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Sweet Gum Trees Beautiful and Aggravating

  • 4 min read

Sweet Gum Trees – The Good, The Bad and The Undeniable

The sweet gum tree is a hardy and beautiful specimen ranging from the Midwestern to Southeastern United States. Originally, you’d only be able to find this species in southeastern coastal states, but it has made a steady journey westward throughout the mid-to-late 20th century.

At the start of its passage west, the sweet gum tree was a symbol of hope. In the 1940’s, Dutch elm disease devastated the Elm tree population in several Midwestern states, including namely Missouri and Illinois. By the fall of 1949, it had killed tens of thousands of trees. Over the following years, after the exhaustive work of removing the dead trees, Arbor Day programs donated hundreds of sweet gum saplings to students and volunteers to plant across the cities. Sweet gum trees saved the day!

At first, everyone loved the new trees because they were able to withstand urban environments. They also looked very picturesque in the fall with their tall trunks and multicolored star-shaped leaves along city streets and parks (see the beautiful shades in the picture above). However, as the saying goes, every rose has its thorn and every sweet gum tree has its sweet gum balls…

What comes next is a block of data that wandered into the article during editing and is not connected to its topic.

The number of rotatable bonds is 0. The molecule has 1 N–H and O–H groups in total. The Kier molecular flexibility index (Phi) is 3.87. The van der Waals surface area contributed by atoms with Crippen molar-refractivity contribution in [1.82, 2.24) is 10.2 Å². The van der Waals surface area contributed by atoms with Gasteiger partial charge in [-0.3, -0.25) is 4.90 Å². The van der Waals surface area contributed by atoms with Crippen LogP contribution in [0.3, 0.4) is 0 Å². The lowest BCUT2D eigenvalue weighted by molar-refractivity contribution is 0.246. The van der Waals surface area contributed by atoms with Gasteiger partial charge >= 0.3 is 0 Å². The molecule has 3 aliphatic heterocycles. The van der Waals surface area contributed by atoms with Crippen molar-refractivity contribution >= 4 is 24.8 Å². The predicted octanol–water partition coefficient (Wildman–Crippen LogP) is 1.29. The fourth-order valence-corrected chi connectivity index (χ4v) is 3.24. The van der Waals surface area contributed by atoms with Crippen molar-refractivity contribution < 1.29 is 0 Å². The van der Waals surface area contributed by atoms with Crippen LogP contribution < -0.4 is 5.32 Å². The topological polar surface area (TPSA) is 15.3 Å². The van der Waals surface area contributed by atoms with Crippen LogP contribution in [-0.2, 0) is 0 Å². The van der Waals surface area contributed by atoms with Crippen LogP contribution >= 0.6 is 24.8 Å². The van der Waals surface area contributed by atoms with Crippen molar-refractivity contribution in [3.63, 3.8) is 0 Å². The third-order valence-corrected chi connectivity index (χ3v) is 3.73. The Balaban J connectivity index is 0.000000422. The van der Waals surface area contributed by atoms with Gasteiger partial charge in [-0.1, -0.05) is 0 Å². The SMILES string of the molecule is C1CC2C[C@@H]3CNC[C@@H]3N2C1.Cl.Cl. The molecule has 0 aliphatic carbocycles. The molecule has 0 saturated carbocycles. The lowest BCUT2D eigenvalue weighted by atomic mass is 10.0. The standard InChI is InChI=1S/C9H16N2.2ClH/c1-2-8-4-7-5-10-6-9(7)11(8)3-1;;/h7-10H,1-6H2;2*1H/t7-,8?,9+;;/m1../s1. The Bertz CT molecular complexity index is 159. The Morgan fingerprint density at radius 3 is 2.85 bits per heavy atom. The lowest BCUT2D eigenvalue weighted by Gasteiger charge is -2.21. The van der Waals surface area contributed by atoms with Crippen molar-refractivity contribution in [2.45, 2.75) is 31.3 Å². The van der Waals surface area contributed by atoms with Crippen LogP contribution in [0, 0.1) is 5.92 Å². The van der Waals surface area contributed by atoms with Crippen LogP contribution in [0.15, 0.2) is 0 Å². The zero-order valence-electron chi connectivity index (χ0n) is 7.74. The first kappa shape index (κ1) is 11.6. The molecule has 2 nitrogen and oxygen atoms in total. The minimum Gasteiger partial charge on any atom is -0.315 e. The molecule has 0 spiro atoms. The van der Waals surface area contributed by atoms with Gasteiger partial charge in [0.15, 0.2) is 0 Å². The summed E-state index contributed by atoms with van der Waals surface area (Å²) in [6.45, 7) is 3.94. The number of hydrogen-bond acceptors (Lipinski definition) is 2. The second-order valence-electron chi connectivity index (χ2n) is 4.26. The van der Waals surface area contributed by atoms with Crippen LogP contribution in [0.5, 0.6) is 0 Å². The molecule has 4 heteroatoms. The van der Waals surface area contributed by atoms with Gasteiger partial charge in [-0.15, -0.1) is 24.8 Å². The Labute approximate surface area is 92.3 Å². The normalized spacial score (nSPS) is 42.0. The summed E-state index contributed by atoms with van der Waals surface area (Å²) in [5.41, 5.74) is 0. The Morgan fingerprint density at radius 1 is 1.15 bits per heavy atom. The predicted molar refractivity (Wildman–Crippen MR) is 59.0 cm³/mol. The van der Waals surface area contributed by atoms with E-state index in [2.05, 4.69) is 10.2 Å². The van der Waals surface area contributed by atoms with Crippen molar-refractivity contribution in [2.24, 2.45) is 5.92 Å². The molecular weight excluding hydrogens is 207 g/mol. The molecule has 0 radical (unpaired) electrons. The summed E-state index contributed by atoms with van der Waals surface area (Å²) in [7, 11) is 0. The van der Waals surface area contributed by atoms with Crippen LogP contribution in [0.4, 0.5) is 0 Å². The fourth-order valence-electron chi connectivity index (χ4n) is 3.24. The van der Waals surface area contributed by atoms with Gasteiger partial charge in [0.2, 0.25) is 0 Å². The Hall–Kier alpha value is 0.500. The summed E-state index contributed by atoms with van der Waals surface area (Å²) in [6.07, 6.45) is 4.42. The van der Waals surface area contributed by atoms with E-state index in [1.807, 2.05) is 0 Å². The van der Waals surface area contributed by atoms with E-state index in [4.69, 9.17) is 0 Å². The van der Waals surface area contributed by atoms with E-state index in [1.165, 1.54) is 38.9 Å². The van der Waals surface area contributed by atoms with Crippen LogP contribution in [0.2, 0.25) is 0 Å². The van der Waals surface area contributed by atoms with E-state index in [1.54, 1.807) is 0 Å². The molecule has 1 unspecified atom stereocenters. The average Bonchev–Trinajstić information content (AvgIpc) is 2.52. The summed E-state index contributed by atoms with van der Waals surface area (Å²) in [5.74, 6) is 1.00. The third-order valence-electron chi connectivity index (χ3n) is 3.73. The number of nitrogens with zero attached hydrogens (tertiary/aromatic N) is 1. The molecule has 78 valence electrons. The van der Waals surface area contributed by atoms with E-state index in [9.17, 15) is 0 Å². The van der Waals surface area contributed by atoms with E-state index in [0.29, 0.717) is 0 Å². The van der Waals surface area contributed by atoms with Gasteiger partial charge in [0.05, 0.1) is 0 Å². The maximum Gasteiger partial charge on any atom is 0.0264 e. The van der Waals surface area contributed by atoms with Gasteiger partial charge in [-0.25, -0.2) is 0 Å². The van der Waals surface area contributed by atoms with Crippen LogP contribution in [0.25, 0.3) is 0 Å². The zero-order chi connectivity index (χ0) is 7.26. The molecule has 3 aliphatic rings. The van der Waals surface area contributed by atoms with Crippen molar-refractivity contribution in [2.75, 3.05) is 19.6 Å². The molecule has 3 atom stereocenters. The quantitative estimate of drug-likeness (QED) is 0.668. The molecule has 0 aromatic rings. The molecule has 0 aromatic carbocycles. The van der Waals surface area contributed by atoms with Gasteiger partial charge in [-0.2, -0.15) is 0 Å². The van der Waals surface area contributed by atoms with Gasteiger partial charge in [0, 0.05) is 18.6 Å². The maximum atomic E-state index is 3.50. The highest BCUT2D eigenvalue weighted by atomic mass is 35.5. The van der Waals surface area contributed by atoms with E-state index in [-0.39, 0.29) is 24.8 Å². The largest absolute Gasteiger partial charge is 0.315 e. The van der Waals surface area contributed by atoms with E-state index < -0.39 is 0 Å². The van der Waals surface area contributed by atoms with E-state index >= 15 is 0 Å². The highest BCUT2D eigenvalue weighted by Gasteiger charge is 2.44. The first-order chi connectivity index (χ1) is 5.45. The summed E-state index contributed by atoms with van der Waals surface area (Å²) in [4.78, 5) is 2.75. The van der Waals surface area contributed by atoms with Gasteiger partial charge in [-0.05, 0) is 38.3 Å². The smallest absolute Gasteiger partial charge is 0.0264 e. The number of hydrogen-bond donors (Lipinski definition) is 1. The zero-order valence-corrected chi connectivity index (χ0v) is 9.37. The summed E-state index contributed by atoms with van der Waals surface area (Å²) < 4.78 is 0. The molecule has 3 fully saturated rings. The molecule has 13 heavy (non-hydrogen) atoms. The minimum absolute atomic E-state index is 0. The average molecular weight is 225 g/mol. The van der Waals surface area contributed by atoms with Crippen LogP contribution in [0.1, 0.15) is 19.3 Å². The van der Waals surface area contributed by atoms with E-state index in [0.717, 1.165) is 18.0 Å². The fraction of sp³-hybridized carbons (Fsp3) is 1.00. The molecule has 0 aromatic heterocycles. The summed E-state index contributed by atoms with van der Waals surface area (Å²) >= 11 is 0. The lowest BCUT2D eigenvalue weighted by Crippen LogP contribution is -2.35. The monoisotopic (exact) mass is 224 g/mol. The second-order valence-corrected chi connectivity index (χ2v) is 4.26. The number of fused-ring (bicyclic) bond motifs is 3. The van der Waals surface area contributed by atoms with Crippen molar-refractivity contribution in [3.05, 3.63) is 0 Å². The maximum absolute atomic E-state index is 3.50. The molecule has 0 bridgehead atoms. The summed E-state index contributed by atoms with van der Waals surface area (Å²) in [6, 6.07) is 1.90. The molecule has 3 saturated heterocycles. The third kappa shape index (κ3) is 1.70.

So what appeared at first to be the savior of the Midwestern tree population was now destined for a prickly path forward. Literally prickly because now you walk down the street and, come winter, step on hundreds of prickly seed balls. Figuratively prickly because tree owners have to battle against themselves to remove the balls faster than the trees can produce them, as well as battle against their neighbors who call the trees “hazardous” and may sue you for medical bills after a broken ankle caused by the obstruction on the sidewalk from what was once your beautiful tree in the fall of the same year. Understandably, this can be harmful for both yourself and your community.